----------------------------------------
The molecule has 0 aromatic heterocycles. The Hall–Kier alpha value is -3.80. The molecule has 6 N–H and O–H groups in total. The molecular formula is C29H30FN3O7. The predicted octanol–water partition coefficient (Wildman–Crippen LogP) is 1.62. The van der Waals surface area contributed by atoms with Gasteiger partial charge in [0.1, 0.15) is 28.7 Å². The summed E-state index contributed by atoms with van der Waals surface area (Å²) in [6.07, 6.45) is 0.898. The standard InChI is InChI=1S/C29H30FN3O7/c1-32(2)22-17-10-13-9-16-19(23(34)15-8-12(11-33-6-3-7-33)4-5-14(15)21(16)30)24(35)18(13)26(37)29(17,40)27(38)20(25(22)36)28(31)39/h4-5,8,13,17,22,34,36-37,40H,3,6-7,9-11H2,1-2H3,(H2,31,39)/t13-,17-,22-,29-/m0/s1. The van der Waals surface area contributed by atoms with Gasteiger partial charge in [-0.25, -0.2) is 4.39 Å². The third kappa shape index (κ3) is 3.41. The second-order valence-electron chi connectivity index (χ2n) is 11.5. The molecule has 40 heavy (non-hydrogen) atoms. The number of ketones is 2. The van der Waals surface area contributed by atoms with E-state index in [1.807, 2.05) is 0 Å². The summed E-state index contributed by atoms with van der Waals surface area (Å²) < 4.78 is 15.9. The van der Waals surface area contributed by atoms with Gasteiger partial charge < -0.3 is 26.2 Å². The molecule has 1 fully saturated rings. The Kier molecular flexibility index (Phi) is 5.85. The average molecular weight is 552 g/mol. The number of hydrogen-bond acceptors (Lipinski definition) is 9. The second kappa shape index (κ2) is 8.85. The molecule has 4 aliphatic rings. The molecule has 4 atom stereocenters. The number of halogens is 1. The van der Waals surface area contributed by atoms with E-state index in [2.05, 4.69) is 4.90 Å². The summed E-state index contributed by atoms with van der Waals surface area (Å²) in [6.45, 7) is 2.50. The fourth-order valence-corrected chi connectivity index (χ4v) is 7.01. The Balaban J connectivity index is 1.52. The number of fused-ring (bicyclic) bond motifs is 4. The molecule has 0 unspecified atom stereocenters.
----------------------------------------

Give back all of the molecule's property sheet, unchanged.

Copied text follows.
The molecule has 0 aromatic heterocycles. The Hall–Kier alpha value is -3.80. The molecule has 6 N–H and O–H groups in total. The molecular formula is C29H30FN3O7. The predicted octanol–water partition coefficient (Wildman–Crippen LogP) is 1.62. The van der Waals surface area contributed by atoms with Gasteiger partial charge in [0.1, 0.15) is 28.7 Å². The summed E-state index contributed by atoms with van der Waals surface area (Å²) in [6.07, 6.45) is 0.898. The standard InChI is InChI=1S/C29H30FN3O7/c1-32(2)22-17-10-13-9-16-19(23(34)15-8-12(11-33-6-3-7-33)4-5-14(15)21(16)30)24(35)18(13)26(37)29(17,40)27(38)20(25(22)36)28(31)39/h4-5,8,13,17,22,34,36-37,40H,3,6-7,9-11H2,1-2H3,(H2,31,39)/t13-,17-,22-,29-/m0/s1. The van der Waals surface area contributed by atoms with Gasteiger partial charge in [-0.25, -0.2) is 4.39 Å². The third kappa shape index (κ3) is 3.41. The second-order valence-electron chi connectivity index (χ2n) is 11.5. The molecule has 40 heavy (non-hydrogen) atoms. The number of ketones is 2. The van der Waals surface area contributed by atoms with E-state index in [1.807, 2.05) is 0 Å². The summed E-state index contributed by atoms with van der Waals surface area (Å²) < 4.78 is 15.9. The van der Waals surface area contributed by atoms with Gasteiger partial charge < -0.3 is 26.2 Å². The molecule has 1 fully saturated rings. The Kier molecular flexibility index (Phi) is 5.85. The average molecular weight is 552 g/mol. The number of hydrogen-bond acceptors (Lipinski definition) is 9. The second kappa shape index (κ2) is 8.85. The molecule has 4 aliphatic rings. The molecule has 4 atom stereocenters. The number of halogens is 1. The van der Waals surface area contributed by atoms with E-state index in [2.05, 4.69) is 4.90 Å². The summed E-state index contributed by atoms with van der Waals surface area (Å²) in [6.45, 7) is 2.50. The fourth-order valence-corrected chi connectivity index (χ4v) is 7.01. The Balaban J connectivity index is 1.52. The number of fused-ring (bicyclic) bond motifs is 4. The molecule has 0 unspecified atom stereocenters.